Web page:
POLITICS

Supporters of Saskatchewan's old film tax credit rally outside legislature

05/14/2012 06:17 EDT | Updated 07/14/2012 05:12 EDT
REGINA - Dozens of bikers and 10 semis pulled up outside the Saskatchewan legislature Monday to rally for the return of the province's film tax credit.

Saskatoon actor Kim Coates, who stars in the TV series "Sons of Anarchy," told the crowd he still can't understand why the government decided to get rid of the credit.

He said the incentive helped nurture the film industry in Saskatchewan and now — quote — "they want to rid of us of that culture."

The government has proposed a non-refundable tax credit instead.

But those at the rally said that's based on a corporate income tax model that won't work for the film industry.

A petition signed by thousands of people urging the government to reinstate the tax credit was given to the NDP at the rally to hand to Premier Brad Wall.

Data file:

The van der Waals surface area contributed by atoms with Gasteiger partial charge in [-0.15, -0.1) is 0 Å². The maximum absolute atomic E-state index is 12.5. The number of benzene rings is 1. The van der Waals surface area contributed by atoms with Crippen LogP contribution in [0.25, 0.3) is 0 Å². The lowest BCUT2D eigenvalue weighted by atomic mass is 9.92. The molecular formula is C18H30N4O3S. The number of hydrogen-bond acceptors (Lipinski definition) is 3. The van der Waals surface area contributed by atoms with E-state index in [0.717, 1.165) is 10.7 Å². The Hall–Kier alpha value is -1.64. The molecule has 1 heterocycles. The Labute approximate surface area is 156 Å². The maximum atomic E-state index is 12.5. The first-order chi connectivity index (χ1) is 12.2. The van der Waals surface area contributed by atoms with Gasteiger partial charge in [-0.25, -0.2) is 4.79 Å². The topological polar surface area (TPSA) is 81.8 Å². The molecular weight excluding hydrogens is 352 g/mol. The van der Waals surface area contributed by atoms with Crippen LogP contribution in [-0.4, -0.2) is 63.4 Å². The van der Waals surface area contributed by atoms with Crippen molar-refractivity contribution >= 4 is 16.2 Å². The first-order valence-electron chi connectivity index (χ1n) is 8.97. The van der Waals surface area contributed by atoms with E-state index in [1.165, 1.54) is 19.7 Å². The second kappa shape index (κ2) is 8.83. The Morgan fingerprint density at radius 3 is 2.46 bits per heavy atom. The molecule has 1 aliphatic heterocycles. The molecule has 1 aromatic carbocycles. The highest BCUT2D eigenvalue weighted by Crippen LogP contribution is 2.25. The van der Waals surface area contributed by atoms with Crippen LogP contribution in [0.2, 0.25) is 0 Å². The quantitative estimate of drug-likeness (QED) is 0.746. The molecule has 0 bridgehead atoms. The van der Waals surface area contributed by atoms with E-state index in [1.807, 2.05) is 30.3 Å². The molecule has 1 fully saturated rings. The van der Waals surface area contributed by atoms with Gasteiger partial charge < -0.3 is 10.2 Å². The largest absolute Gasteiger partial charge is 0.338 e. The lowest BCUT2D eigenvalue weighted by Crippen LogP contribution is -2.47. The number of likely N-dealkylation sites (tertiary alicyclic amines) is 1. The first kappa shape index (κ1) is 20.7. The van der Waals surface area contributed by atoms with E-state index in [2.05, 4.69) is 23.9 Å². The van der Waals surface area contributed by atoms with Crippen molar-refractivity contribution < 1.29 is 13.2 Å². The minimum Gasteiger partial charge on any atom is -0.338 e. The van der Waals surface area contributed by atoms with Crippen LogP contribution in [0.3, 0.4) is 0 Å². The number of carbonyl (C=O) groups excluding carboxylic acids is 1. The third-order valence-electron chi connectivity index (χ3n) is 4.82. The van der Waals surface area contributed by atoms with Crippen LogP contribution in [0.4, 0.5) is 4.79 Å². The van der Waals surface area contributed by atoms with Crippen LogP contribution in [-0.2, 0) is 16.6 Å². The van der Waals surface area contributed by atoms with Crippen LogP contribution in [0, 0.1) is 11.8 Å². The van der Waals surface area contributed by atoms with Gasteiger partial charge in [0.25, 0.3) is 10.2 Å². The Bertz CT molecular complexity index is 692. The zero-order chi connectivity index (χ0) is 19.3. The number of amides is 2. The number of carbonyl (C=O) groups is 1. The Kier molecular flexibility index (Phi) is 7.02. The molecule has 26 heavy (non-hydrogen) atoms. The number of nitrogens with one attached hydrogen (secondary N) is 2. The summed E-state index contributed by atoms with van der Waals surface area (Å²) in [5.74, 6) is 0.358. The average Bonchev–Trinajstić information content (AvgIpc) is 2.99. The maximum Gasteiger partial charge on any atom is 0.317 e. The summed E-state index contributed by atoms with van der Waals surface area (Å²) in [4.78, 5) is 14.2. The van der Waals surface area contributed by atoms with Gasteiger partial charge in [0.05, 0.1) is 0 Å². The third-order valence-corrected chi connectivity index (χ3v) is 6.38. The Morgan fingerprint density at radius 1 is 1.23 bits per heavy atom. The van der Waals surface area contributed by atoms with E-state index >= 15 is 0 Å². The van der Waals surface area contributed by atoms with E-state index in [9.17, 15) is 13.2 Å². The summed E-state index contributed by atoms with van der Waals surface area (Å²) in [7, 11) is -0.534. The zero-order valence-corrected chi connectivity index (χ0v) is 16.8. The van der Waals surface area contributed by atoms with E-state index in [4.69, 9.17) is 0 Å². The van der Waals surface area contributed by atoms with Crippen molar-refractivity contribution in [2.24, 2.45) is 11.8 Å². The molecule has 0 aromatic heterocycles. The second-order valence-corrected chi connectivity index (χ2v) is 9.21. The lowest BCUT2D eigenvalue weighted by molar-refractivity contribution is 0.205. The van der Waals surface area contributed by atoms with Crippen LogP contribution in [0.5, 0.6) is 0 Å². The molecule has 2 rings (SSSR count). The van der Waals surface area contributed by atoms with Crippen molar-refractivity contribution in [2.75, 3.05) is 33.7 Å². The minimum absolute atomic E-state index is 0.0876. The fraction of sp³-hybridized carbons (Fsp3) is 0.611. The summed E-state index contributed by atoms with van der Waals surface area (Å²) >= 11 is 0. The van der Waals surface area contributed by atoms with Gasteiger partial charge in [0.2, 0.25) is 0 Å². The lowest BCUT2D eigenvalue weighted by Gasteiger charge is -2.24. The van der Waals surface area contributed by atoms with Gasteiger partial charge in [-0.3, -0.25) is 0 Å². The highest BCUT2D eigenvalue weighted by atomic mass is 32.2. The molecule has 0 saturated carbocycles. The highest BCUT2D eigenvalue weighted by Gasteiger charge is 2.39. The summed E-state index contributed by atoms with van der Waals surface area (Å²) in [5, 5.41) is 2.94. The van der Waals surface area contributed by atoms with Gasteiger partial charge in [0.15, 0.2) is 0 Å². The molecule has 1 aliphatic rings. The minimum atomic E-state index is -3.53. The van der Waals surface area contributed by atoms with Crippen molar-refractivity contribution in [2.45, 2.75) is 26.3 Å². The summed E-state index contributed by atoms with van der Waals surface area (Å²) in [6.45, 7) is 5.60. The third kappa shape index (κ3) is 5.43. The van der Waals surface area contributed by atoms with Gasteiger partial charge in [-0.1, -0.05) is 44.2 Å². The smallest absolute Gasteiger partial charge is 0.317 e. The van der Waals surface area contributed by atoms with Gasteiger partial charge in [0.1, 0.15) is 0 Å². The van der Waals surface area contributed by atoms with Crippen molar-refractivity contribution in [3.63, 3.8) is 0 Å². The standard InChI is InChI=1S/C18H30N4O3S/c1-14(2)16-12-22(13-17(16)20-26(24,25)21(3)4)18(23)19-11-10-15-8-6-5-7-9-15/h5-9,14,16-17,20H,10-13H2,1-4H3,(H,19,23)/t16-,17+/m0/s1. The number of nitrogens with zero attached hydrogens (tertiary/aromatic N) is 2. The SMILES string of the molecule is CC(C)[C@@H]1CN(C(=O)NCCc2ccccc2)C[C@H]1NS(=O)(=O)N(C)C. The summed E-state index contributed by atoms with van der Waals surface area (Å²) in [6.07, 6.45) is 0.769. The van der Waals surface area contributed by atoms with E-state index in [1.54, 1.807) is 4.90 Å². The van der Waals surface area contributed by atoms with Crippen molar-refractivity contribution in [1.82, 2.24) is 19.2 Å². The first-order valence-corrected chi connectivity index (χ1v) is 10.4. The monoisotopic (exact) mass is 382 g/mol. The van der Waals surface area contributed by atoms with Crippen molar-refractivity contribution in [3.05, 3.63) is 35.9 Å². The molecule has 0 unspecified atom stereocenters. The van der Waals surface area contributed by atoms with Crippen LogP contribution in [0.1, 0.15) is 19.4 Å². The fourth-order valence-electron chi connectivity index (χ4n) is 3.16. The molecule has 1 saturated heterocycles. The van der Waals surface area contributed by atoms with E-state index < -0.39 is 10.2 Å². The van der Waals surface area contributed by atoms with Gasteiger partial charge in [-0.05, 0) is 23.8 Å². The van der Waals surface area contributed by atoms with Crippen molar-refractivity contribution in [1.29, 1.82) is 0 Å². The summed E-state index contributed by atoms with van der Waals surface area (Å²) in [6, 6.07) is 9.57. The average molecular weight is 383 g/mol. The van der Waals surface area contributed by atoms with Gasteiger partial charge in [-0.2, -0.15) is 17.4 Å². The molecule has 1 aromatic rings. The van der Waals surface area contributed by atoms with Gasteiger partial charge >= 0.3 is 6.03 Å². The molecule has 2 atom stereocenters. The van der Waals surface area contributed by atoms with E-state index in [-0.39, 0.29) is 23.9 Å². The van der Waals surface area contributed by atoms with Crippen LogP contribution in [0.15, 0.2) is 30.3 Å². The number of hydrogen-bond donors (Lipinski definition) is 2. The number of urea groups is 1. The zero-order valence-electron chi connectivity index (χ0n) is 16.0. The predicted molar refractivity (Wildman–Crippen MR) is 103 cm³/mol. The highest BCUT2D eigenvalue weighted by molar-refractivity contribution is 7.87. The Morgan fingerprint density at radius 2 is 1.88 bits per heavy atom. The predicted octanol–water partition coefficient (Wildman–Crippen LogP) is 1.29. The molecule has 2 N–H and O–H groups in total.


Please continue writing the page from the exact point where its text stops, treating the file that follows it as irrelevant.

Virginia Thompson is president of Verite Films and was one of the producers of the hit television show "Corner Gas" with comedian Brent Butt. In the last decade, she has produced four series in Saskatchewan, which she said adds up to $100 million of production value. She contends that produces $600 million in economic activity for the province.

Saskatoon-based director and producer Doug Cuthand was among the protesters. He's not expecting the government to reverse the decision.

"It's the nature of government not to turn back on the decision they make. It's a loss of face, but they have to realize that they're ruining people's lives. They are taking away an industry," he said.

Cuthand is among those who believe ending the film tax credit will spell the end for Saskatchewan's film industry.

"There's a lot of people in this province that have made a good living off the film industry and it's not a freebie," Cuthand said. "It's a very tough industry to work in and a very tough industry to run as a business too."

Cuthand said the government needs to realize that films and the arts play an important role in maintaining Saskatchewan's strong economy.

(CJME)